Church responds to university renovations

Temple owns all but two plots west of Broad Street between Oxford and Jefferson streets.

Bishop Ernest Tookes, the pastor of The Original Apostolic Faith Church of the Lord Jesus Christ, was known as “the fruit man” for 49 years.

Tookes, who is not paid for his work at the church located on the 1500 block of North Broad Street, had a stand on 22nd and Diamond streets where he sold fruit to the people in the community.

For his eldest son, Fred Tookes, his family’s presence in North Philadelphia has withstood time, bad circumstances in the community and now, the university’s advances toward development on his block.

“See, we’ve always been here,” Fred Tookes said. “We’ve gone through all the trials and tribulations of the community. And we’re one family that didn’t get rich and move out. We stayed right in the community in which we serviced and lived in the community in which we serviced.”

The Temple News reported in 2013 that according to the Property of Assessment office records, the university owns all but two properties on the 1500 block – one of them being the Rite Aid located on North Broad Street. The other: The Original Apostolic Faith Church of the Lord Jesus Christ.

Temple purchased eight residential homes on the block between 1968 and 2001 for a total of $55,606. Temple now owns six properties on the block whose total market value is about $4.1 million, according to the City of Philadelphia’s Office of Property Assessment.

Jim Creedon, senior vice president of construction, facilities and operations, told The Temple News in 2013 that the site of Zavelle Bookstore, a property that was not owned by the university at the time, would not be demolished. The university recently bought the bookstore in Spring 2014, and demolition on the property is nearly complete.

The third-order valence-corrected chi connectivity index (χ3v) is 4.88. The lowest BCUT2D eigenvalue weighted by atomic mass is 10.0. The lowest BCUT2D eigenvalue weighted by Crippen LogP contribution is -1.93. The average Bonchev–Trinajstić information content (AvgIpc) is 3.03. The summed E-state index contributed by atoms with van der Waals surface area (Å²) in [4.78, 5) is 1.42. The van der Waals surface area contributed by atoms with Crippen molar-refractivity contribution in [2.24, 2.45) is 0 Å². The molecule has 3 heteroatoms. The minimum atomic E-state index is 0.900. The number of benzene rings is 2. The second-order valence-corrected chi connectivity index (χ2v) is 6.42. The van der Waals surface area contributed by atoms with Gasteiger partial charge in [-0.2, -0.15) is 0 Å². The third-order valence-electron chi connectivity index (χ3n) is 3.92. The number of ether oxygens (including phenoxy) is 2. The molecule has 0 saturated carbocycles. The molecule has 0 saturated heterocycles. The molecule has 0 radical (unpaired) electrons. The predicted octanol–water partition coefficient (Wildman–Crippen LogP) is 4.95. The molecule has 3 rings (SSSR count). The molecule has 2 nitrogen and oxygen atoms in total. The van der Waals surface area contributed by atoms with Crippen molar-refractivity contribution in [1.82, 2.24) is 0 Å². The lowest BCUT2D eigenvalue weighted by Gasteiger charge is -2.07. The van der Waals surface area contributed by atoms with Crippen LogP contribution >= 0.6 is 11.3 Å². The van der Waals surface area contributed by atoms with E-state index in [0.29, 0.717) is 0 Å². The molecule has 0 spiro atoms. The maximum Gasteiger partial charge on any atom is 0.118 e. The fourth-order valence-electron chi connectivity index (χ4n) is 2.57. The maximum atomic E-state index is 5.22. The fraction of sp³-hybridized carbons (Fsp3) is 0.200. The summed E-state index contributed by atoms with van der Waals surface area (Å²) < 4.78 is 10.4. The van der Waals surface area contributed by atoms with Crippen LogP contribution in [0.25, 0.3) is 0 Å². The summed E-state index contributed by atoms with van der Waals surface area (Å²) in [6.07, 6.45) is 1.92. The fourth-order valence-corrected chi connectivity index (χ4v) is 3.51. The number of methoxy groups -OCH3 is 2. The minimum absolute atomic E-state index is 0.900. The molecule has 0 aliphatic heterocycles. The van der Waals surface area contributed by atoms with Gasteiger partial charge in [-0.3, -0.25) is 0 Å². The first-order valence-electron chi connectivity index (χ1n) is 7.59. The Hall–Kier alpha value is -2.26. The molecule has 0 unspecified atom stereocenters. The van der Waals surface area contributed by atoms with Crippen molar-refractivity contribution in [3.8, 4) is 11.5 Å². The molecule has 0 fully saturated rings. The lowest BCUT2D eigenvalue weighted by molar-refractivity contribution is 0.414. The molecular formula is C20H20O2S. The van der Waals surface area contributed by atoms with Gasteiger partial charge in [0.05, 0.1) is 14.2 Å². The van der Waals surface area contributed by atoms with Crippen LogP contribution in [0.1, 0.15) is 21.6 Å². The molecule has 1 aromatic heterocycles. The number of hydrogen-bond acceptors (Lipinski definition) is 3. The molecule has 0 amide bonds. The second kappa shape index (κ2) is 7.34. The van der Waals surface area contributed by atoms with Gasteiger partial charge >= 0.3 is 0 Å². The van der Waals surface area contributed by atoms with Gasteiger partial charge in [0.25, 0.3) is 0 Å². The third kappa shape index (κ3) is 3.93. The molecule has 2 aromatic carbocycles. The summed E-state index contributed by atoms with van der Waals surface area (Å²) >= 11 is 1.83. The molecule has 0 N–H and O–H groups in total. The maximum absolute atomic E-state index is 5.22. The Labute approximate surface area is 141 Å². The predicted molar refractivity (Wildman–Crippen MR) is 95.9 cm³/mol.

Tookes said the owner of Zavelle was insistent on not leaving or selling his property unless the church would do the same thing.

“He told me he wasn’t selling out,” Fred Tookes said. “So what happened? What caused him to change his mind?”

The university has no immediate plans for using the property beyond planting grass and “keeping it, [and] all of the properties we own in the 1500 block, looking respectable,” Creedon said.

“They were very difficult to maintain [and] very expensive to maintain, so we just thought we should take them down, keep the area clean and neat, and down the road, we can sort out how to use the site,” Creedon added.

The properties will eventually be used for university purposes, Creedon said.

The Alfred E. Burk Mansion, on the 1500 block that sits right next to the church, was bought by Temple in 1970 and last used by the university in 1995 as a day care center.

In the last two weeks, renovations were made to the mansion, including painting the windows, removing boards from the windows, landscaping and adding lighting and interior ventilation systems, Creedon said. There is no immediate plan for a full-scale renovation.

“That’s just to make it look better and to add to the neighborhood so it doesn’t look like an abandoned building,” Creedon said. There are no immediate plans to utilize the space.

Fred Tookes said the church has been in contact with Temple about the properties on the 1500 block, but added that he is insistent on keeping the legacy of his family alive in the community and staying on Broad Street.

“No one is going to force us out,” Tookes said. “Why force liable businesses out?”

Emily Rolen can be reached at and on twitter @Emily_Rolen


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